01 September 2016 – Singapore students won one gold medal, two silver medals and one bronze medal at the 2016 International Olympiad in Informatics (IOI) that was held in Kazan, Russia in mid-August.

NUS Computing faculty members and students have coached school and college students for IOI, the National Olympiad in Informatics (NOI) and the Asia-Pacific Informatics Olympiad (APIO) competitions since Singapore began participating in IOI in 1992. Gold medallist Jacob Teo Por Loong, who is currently in Secondary 4 at NUS High School, ranked 11th out of a pool over 300 contestants from 80 countries around the world. Junior College 1 (JC1) students Clarence Chew Xuan Da, Pang Wen Yuen and Zhang Guangxuan won the two silver and bronze medals, respectively. Their performance is surpassed only by those of the 2014 and 2001 teams. “All four students are still eligible to compete in IOI 2017 in Tehran, with possibly even better results,” said Dr. Steven Halim, who coordinates a competitive programming centre here at NUS Computing.



Dr. Steven Halim (far left), with Gan Wei Liang (third from left) and Jonathan Irvin Gunawan (sixth from left) as IOI contestants for Singapore and Indonesia in 2013. 


This year, three current NUS Computing students served as coaches for several IOI teams. Computer Science (CS) freshman Gan Wei Liang, a double IOI silver medallist himself, trained the Singapore team with the help of a few seniors and coached the team during the competition. Fourth year CS student Jonathan Irvin Gunawan, who previously won one bronze and one silver medal representing Indonesia at IOI, served as the main coach for the Indonesian team. Wei Liang and Jonathan both competed in IOI 2012 and 2013. Also, Master’s student Payton Robin Yao, who just began the programme in August, was a coach for the Philippines team. With many of the region’s top computing talents joining NUS Computing, Dr. Halim and the school are positive that the competitive programming programme will continue to flourish and our students will continue to perform well in international competitions such as IOI and the International Collegiate Programming Contest (ICPC).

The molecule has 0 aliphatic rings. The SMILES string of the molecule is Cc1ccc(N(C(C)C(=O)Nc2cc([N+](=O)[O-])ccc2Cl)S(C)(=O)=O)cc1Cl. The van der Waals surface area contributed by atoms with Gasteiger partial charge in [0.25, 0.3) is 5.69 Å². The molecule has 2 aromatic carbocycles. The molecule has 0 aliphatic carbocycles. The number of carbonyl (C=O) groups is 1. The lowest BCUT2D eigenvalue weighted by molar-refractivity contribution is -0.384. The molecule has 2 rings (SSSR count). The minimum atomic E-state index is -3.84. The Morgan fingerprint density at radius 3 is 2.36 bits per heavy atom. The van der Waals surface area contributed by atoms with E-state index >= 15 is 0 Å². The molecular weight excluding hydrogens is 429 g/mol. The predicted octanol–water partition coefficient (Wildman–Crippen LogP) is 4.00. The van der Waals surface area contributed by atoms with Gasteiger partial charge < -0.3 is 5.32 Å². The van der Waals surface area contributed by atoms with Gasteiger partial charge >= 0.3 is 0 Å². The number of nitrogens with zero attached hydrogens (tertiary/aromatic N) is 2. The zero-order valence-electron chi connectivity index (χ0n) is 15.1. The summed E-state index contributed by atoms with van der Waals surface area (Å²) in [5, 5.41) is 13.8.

For Gan Wei Liang’s account of the experience, please visit: http://algorithmics.comp.nus.edu.sg/#ioi


About IOI:
The IOI is one of five international science olympiads. The primary goal of the IOI is to stimulate interest in informatics (computing science) and information technology. Another important goal is to bring together exceptionally talented pupils from various countries and to have them share scientific and cultural experiences.

The IOI is organized annually in and by one of the participating countries. Each participating country typically sends a delegation of four contestants and two accompanying adults. Students compete individually and try to maximize their score by solving a set of informatics problems during two competition days. Cultural and recreational events are organized on the remaining days.

The competition tasks are of algorithmic nature; however, the contestants have to show such basic IT skills as problem analysis, design of algorithms and data structures, programming and testing. The winners of the IOI belong to the best young computer scientists in the world.


Media coverage:
Channel NewsAsia, 30 August 2016
The Straits Times, 30 August 2016